Reader Question: How does a guy make it up to his wife if he's used porn?How does a guy make it up to his wife if he’s used porn?

Every Monday I like to post a reader question and take a stab at answering it. Here’s a sad story from a relative newlywed who confessed to his wife that he used porn. Now she’s devastated, he’s broken, and he’s wondering what to do about it.

He writes:

I grew up Catholic, but in college drifted away from my marriage. In college I also met my now-wife, who is the best person I know. We married a little more than a year ago and now go to [an evangelical] church. She has made me such a better person just by being my wife.
In my early teens I was exposed to some dirty magazines. This grew throughout high school and in college I began to look at porn on the internet.  It was entrenched in me that this was normal, that all the guys I knew did it, that it was somehow not as bad as it was.  It was a release for me. I didn’t look at it as cheating.  I never thought once of how it would make [my wife] feel which probably was my biggest problem.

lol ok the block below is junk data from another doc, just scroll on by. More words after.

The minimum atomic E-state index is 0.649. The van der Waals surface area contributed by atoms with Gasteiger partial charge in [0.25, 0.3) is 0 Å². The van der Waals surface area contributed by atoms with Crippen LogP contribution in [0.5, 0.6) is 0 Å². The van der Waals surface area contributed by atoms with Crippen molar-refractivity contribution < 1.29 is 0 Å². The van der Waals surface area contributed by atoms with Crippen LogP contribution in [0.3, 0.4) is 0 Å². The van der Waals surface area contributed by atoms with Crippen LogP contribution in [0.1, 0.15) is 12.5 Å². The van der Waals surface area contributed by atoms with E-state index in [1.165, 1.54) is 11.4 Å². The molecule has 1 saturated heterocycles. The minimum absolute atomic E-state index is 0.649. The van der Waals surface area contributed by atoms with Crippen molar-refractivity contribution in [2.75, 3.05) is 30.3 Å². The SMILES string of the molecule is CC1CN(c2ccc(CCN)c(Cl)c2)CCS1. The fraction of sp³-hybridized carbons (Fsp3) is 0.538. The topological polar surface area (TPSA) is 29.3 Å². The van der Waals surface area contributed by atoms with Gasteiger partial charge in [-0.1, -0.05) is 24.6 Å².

I knew once we got engaged that I would need to give it up, but since we were also saving ourselves for the wedding night it became difficult.  Once married I knew it was wrong, but I would occasionally just look at porn and not masturbate so I thought I was tons better than before.  My wife and I since have struggled a little bit on our intimacy issues and in our latest conversation, I felt a need to confess to her my secret. She is hurt, feels betrayed, and as if I was cheating on her.